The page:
I have been blogging for about two years now and written one-hundred published posts on all matter of security and privacy subjects. In fact, this is post one-hundred. I enjoy writing on the side so I took up blogging mostly as an experiment. If your interested to learn more about my experiences security blogging please read on.
Following are some of my top articles over the last two years, some figures related to readership, and some lessons learned along the way you may find useful for your blogging. Feel free to send me any of your lessons learned or ideas for improvement. Any lessons I don’t have to learn painfully on my own are welcome, i’m serious.
Top 5 Pageviews
Following are the top blog articles with the highest number of pageviews and a small synopsis for those interested.
1) Tracking Aircraft on Raspberry PI
Hardware and software project combining Raspberry Pi micro-controller, RLT software defined radio, and dump1090 software into an ADS-B commercial aircraft receiver
2) So You Want to be a Security Professional?
Information about the security profession those exploring a new career in security. Various roles in security and challenges common throughout the profession are covered
3) The Most Difficult Thing About Raspberry Pi
My experience building a Raspberry Pi micro-controller with 2.8″ TFT
4) Measuring Internet Connection Throughput
Java program to measure Internet connection bandwidth over time
5) Google Hacking — Blast from the Past
Use of Advanced Google commands to find information of interest. Has helpful implications in day to day searching but I also provide some thoughts and examples what Internet adversaries can do.
|Chart: securitycurmudgeon.com pageviews permo
The chart (on left) shows the pagesviews since July 2010. I think the chart is not entirely accurate for a few reasons, 1) I didn’t start blogging about security until a couple of years ago, 2) I moved the site to WordPress for a short period (gap in coverage), 3) pagesviews in last 30-days top almost 6000. Still it’s useful to get some idea for an overall trend.
There are many lessons learned about building an operating a web site and I will share some of them.
Readers don’t like to navigate too deeply for content. The lesson learned, if you want readers to see something then place all the content on a single page. Pageviews drop precipitously with each degree of separation from the primary post.
Cross-Referencing Related Content
Often readers may not know about other related content. Including a link or two to other related articles or follow-ups is sometimes helpful to readers. Everything must be considered from the readers perspective.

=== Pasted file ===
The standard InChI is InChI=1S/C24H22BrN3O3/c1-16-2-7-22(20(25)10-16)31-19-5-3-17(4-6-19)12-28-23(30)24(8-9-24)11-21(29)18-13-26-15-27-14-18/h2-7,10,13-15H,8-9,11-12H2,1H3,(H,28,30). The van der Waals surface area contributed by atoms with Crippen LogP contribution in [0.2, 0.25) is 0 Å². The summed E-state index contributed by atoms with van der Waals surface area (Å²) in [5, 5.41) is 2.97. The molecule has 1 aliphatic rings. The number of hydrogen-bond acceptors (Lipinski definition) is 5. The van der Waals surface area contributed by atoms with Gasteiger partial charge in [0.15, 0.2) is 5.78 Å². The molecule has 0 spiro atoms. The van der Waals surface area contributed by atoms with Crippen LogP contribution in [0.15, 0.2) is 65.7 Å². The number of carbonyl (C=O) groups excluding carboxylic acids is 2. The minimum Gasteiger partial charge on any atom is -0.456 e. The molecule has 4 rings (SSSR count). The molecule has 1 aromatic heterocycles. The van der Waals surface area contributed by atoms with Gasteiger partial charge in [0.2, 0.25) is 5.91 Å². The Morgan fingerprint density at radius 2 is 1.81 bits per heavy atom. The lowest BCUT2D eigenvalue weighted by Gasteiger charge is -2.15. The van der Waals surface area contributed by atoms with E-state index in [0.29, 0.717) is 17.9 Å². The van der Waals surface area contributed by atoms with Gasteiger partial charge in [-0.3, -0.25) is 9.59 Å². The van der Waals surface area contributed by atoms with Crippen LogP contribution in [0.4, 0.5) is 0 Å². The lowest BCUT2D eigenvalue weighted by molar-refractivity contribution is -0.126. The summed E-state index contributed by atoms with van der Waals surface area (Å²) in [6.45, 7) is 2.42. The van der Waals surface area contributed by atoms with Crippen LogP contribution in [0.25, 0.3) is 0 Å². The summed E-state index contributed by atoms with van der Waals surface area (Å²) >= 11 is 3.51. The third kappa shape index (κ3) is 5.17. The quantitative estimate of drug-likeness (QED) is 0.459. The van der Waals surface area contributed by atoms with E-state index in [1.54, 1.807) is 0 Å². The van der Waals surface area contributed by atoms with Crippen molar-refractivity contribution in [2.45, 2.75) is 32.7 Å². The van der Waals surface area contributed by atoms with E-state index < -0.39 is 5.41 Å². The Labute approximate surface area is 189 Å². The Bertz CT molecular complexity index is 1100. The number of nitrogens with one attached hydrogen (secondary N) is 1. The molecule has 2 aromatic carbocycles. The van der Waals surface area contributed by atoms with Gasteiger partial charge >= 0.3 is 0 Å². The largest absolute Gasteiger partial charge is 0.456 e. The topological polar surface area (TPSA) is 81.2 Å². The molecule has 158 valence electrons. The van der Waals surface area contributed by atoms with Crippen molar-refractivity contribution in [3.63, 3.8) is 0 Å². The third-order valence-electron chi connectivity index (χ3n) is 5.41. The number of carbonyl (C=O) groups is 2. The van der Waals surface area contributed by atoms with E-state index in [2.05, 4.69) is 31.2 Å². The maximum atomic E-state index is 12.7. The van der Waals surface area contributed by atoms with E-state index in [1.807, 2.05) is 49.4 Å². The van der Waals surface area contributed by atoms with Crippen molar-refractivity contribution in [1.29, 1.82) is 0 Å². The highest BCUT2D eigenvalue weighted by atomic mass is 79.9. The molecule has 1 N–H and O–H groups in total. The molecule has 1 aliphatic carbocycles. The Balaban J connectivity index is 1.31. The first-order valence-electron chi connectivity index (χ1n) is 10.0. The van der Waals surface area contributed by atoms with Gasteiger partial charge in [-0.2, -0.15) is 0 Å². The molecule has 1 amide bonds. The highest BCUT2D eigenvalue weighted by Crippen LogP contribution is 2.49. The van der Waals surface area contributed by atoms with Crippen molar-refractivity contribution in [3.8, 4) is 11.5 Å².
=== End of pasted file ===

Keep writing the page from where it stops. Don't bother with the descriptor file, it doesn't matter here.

Small Posts Published Regularly
Most people prefer small regular posts as opposed to massive multi-page articles. It makes sense given the amount of competition for reader attention. Sometimes a post of only a few sentences at the right moment in time can have tremendous positive impact.
More Posts = More Views = More Readers
You may think that readers read only the new content but you would be surprised. Readers also read older content. With search engines, readers can land on any of your posts and often do. Each post developed is one more reason readers have to visit your site. Consider each post an asset with a long shelf life.
Personal opinion is great but reader attention is a precious commodity. Readers like news, technical articles, projects that have practical value or at least interesting to them. Some amount of personal opinion provides style for your site but too much is perceived as fluffy, not useful, and perhaps even a waste of reader time.
SEO & Promotion
Promotion sucks but it’s unfortunately absolutely essential. Without some promotion even the best articles in the world will go completely unnoticed. Promotion is messy business, especially self-promotion, since it’s a complete turn-off to readers. Expanding your reach by providing presentations, articles, and books is an investment since content may be long lasting and boost pageviews to your blog. You need to be concerned with SEO or the search engines will forget about your site. Yoast
makes a SEO plugin for WordPress but they also provide some information information about SEO in general. It’s worth educating yourself.
If you have a passion for security and like to write then blogging is a powerful tool. If your mostly interested in fame and fortune and driving Ad revenue to pay your bills you will need to choose a subject with broader appeal or at least it would be safer bet to do so.
At almost 6000 pageviews per month and growing, securitycurmudgeon.com is far better than I ever expected for a defensive blog on application security. Outside of the world largest security conferences like RSA, Blackhat, DEFCON, Gartner, etc. Many security conferences have less than 2000 attendees and many even less than that. I try to image everyone at a conference like that reading this blog, phew, crazy. Of course, pageviews is not the same thing as number of readers. Some readers read more than a single page so the 6000 pageviews is definitely less readers. Still even if number of monthly readers is half the number of pageviews it’s far more readers than I ever thought would be interested in security and privacy.
The only reason I care about pageviews is that it’s a rough gauge of reader interest in securitycurmudgeon.com. It’s every writers desire to craft content readers find interesting and relevant. Security and privacy is a passion of mine and likely yours if your reading. Thanks for following along over the years and I look forward to continue for many more. It’s been a pleasure to write for you, sincerely!